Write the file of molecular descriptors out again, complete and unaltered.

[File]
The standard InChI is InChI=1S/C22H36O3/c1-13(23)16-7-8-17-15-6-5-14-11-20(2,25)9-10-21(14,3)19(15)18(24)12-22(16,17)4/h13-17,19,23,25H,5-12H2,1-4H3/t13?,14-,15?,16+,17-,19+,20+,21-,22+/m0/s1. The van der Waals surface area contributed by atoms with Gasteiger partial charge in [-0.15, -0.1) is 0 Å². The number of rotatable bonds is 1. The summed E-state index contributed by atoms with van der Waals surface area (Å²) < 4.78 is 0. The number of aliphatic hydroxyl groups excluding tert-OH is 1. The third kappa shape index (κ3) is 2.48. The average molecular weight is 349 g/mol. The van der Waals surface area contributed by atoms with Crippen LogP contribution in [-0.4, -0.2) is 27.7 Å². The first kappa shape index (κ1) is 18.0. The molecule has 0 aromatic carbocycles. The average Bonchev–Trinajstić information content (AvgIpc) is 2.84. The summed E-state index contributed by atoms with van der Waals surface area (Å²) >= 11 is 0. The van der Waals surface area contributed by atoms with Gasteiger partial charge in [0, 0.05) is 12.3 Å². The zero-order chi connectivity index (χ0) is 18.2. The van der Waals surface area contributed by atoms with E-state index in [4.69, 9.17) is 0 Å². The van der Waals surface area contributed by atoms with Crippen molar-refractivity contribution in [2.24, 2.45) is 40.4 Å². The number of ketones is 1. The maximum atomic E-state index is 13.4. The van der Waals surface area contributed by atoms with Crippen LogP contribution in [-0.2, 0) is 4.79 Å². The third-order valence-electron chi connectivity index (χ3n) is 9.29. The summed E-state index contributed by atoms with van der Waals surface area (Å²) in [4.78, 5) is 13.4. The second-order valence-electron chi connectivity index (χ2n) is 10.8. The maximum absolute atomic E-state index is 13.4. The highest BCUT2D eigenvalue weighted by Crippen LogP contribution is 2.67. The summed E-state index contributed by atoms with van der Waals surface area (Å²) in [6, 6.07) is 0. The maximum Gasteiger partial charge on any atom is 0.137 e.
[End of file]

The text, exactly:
The standard InChI is InChI=1S/C22H36O3/c1-13(23)16-7-8-17-15-6-5-14-11-20(2,25)9-10-21(14,3)19(15)18(24)12-22(16,17)4/h13-17,19,23,25H,5-12H2,1-4H3/t13?,14-,15?,16+,17-,19+,20+,21-,22+/m0/s1. The van der Waals surface area contributed by atoms with Gasteiger partial charge in [-0.15, -0.1) is 0 Å². The number of rotatable bonds is 1. The summed E-state index contributed by atoms with van der Waals surface area (Å²) < 4.78 is 0. The number of aliphatic hydroxyl groups excluding tert-OH is 1. The third kappa shape index (κ3) is 2.48. The average molecular weight is 349 g/mol. The van der Waals surface area contributed by atoms with Crippen LogP contribution in [-0.4, -0.2) is 27.7 Å². The first kappa shape index (κ1) is 18.0. The molecule has 0 aromatic carbocycles. The average Bonchev–Trinajstić information content (AvgIpc) is 2.84. The summed E-state index contributed by atoms with van der Waals surface area (Å²) >= 11 is 0. The van der Waals surface area contributed by atoms with Gasteiger partial charge in [0, 0.05) is 12.3 Å². The zero-order chi connectivity index (χ0) is 18.2. The van der Waals surface area contributed by atoms with E-state index in [4.69, 9.17) is 0 Å². The van der Waals surface area contributed by atoms with Crippen molar-refractivity contribution in [2.24, 2.45) is 40.4 Å². The number of ketones is 1. The maximum atomic E-state index is 13.4. The van der Waals surface area contributed by atoms with Crippen LogP contribution in [-0.2, 0) is 4.79 Å². The third-order valence-electron chi connectivity index (χ3n) is 9.29. The summed E-state index contributed by atoms with van der Waals surface area (Å²) in [4.78, 5) is 13.4. The second-order valence-electron chi connectivity index (χ2n) is 10.8. The maximum absolute atomic E-state index is 13.4. The highest BCUT2D eigenvalue weighted by Crippen LogP contribution is 2.67. The summed E-state index contributed by atoms with van der Waals surface area (Å²) in [6, 6.07) is 0. The maximum Gasteiger partial charge on any atom is 0.137 e.